The most significant challenge in applied fluid dynamics (covering aerospace, energy and propulsion, automotive, maritime industries, chemical process industries) is posed by a lack of understanding of turbulence-dependent features and laminarto--turbulent transition. As a consequence, the design and analysis of industrial equipment cannot be relied upon to be accurate in challenging flow conditions. Improving the capabilities of models for complex fluid flows, offers the potential of reducing energy consumption of aircraft, cars, and ships, with consequent reduction in emissions and noise of combustion based engines. The inevitable result is a major impact on economical and environmental factors as well as on economy,industrial leadership in the highly competitive global position. Hence, the ability to understand, model and predict turbulence and transition phenomena is the key requirement in the design of efficient and environmentally acceptable fluids-based energy transfer systems. Against this background, the present proposal sets out a highly ambitious and innovative program of work designed to address some influential deficiencies in advanced statistical models of turbulence. The program rests on the following pillars of excellence: "The exploitation of high-fidelity LES/DNS data for a range of -reference flows thatcontain key flow features of major interest". The application of novel artificial intelligence and machine-learning algorithms toidentify significant correlations between representative turbulent quantities. The guidance of the research towards improvedmodels by four world-renown industrial and academic experts in turbulence. The consortium is formed by major industrialaeronautical companies and software editor, an SME acting as coordinator, well-known research centra and academicgroups, including ERCOFTAC, acting as a source of turbulence expertise and as a repository for the generated data, to be made openly available.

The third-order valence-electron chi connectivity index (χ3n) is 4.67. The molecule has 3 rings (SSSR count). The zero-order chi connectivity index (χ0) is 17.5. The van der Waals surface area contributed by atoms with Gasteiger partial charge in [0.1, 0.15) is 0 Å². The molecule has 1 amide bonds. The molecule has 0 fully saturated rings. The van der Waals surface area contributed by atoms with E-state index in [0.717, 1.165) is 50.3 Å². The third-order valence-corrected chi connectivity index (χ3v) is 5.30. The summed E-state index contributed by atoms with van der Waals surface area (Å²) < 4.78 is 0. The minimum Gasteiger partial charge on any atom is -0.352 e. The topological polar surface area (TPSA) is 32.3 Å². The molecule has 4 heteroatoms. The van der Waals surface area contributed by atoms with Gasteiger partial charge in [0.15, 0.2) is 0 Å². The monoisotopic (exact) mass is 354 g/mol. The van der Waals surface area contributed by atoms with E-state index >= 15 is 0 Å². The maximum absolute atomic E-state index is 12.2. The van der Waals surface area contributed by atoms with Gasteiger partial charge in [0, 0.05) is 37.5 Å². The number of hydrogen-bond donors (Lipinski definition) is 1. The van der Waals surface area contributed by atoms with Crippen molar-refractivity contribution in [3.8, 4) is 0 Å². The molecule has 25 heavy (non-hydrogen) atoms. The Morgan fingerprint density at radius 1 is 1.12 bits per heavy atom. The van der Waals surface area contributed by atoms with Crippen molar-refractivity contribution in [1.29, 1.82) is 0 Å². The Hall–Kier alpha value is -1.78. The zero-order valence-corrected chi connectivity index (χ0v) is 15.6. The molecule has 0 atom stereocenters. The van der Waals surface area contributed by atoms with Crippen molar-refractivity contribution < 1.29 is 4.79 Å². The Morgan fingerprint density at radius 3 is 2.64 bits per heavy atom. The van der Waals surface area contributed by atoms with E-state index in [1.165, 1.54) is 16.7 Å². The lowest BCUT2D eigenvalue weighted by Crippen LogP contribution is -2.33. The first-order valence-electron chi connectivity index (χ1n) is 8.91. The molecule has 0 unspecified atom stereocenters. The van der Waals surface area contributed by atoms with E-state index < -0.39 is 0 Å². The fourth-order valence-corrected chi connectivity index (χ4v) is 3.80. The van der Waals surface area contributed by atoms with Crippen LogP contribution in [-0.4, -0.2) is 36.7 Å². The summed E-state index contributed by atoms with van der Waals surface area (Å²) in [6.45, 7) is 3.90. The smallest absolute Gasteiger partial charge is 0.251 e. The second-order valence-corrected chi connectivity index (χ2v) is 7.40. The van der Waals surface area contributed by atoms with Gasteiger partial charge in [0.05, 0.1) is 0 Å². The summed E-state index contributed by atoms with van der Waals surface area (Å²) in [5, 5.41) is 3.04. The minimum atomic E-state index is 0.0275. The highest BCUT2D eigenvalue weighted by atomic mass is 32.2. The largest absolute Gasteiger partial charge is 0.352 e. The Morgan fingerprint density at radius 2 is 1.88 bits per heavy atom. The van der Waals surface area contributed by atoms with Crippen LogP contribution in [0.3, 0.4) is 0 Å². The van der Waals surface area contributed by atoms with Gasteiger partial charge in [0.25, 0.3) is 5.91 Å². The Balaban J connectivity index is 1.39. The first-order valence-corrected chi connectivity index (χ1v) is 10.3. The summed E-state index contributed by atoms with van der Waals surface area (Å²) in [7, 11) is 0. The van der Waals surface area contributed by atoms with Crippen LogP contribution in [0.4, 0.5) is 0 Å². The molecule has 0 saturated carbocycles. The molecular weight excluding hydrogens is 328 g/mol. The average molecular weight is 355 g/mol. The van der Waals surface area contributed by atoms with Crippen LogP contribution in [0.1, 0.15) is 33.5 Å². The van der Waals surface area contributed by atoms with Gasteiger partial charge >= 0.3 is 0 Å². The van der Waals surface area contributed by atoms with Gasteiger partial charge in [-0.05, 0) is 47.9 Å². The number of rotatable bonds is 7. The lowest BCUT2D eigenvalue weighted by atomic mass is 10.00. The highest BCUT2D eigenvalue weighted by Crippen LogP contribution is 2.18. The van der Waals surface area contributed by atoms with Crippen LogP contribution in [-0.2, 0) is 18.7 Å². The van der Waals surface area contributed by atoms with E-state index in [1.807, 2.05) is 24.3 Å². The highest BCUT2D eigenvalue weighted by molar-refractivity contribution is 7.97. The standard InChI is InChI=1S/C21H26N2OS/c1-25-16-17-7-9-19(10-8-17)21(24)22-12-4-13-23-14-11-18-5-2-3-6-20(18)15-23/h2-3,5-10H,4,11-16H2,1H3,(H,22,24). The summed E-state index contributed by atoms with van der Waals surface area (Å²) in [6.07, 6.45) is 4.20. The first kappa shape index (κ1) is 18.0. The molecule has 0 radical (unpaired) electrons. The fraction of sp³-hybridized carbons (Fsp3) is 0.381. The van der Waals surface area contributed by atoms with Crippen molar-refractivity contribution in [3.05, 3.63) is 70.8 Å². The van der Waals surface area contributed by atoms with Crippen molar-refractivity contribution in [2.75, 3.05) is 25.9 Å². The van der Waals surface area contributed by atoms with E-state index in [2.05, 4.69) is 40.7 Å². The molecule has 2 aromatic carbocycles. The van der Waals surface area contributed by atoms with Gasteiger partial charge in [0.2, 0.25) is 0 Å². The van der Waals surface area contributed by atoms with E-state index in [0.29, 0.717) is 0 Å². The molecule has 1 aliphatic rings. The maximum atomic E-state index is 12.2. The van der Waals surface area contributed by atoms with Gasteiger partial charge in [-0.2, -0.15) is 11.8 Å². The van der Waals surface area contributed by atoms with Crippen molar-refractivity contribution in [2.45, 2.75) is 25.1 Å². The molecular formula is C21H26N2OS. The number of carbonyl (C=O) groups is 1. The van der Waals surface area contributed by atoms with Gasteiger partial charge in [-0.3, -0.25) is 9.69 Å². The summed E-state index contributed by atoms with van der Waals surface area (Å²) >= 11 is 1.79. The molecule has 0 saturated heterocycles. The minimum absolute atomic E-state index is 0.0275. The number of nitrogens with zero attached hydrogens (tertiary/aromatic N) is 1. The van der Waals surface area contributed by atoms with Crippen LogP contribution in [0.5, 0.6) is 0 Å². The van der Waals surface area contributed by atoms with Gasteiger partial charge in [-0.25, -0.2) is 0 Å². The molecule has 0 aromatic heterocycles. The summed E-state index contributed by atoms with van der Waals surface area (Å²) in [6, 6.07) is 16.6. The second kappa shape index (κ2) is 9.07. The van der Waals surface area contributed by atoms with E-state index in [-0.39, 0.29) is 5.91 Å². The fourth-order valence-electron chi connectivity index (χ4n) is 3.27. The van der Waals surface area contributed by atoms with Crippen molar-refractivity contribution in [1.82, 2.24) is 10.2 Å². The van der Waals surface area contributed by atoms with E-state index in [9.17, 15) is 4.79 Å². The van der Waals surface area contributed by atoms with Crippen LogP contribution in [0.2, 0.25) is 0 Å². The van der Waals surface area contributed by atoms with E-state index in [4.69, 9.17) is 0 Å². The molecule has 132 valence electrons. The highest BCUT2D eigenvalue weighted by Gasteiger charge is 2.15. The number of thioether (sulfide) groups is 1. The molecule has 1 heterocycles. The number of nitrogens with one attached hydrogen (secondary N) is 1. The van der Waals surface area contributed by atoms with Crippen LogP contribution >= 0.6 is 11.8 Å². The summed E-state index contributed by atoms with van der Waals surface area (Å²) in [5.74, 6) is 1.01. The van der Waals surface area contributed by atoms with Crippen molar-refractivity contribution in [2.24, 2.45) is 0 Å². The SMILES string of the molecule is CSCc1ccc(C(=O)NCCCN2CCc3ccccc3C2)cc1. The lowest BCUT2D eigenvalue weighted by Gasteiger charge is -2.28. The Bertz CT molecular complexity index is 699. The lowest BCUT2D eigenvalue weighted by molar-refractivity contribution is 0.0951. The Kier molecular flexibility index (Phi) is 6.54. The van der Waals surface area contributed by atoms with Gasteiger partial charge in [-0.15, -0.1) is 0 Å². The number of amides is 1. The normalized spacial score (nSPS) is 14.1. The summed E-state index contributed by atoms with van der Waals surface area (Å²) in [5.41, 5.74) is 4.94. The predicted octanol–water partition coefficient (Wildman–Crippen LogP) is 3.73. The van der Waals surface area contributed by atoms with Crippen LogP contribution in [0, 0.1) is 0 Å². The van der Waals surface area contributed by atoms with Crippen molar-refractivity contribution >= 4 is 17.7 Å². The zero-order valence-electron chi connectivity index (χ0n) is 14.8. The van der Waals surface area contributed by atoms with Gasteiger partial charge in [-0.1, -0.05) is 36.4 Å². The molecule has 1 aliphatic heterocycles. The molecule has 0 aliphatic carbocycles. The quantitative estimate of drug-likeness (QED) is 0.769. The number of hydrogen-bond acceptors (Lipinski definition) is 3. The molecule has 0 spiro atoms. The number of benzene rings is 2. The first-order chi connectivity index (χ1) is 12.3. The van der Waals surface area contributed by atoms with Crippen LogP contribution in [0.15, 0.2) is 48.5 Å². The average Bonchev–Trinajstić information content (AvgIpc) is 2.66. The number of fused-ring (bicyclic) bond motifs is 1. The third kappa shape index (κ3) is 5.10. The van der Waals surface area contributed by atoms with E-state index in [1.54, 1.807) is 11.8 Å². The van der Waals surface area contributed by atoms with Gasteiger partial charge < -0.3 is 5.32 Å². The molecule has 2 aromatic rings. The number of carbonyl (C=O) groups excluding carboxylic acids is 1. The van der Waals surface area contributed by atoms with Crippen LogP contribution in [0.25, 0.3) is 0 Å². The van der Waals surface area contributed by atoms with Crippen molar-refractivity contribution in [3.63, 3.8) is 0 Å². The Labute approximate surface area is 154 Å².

This project has received funding from the European Union’s Horizon 2020 research and innovation programme under grant agreement No 814837.